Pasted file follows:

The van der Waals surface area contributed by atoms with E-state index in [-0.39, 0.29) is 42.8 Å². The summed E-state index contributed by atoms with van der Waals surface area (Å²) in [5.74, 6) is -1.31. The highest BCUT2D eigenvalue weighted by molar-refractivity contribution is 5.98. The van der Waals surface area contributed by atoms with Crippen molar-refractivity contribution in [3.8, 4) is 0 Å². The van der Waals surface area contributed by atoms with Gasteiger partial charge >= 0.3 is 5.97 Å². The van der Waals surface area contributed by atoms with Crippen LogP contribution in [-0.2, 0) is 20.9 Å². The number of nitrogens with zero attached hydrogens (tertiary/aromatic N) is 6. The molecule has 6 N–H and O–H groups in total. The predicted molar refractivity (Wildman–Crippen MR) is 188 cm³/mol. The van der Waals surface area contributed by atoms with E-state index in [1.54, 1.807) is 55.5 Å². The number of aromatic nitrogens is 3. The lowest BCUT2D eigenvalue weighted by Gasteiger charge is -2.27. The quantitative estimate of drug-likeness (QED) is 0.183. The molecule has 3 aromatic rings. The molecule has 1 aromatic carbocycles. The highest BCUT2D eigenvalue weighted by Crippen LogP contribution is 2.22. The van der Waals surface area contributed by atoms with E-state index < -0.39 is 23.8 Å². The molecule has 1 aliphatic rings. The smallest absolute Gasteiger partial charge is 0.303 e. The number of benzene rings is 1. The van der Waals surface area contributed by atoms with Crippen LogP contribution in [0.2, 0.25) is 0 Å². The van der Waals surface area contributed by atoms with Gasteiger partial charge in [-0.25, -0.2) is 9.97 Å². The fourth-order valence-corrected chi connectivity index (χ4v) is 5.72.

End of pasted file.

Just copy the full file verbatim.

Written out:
The van der Waals surface area contributed by atoms with E-state index in [-0.39, 0.29) is 42.8 Å². The summed E-state index contributed by atoms with van der Waals surface area (Å²) in [5.74, 6) is -1.31. The highest BCUT2D eigenvalue weighted by molar-refractivity contribution is 5.98. The van der Waals surface area contributed by atoms with Crippen molar-refractivity contribution in [3.8, 4) is 0 Å². The van der Waals surface area contributed by atoms with Gasteiger partial charge >= 0.3 is 5.97 Å². The van der Waals surface area contributed by atoms with Crippen LogP contribution in [-0.2, 0) is 20.9 Å². The number of nitrogens with zero attached hydrogens (tertiary/aromatic N) is 6. The molecule has 6 N–H and O–H groups in total. The predicted molar refractivity (Wildman–Crippen MR) is 188 cm³/mol. The van der Waals surface area contributed by atoms with E-state index in [1.54, 1.807) is 55.5 Å². The number of aromatic nitrogens is 3. The lowest BCUT2D eigenvalue weighted by Gasteiger charge is -2.27. The quantitative estimate of drug-likeness (QED) is 0.183. The molecule has 3 aromatic rings. The molecule has 1 aromatic carbocycles. The highest BCUT2D eigenvalue weighted by Crippen LogP contribution is 2.22. The van der Waals surface area contributed by atoms with E-state index < -0.39 is 23.8 Å². The molecule has 1 aliphatic rings. The smallest absolute Gasteiger partial charge is 0.303 e. The number of benzene rings is 1. The van der Waals surface area contributed by atoms with Crippen LogP contribution in [0.2, 0.25) is 0 Å². The van der Waals surface area contributed by atoms with Gasteiger partial charge in [-0.25, -0.2) is 9.97 Å². The fourth-order valence-corrected chi connectivity index (χ4v) is 5.72.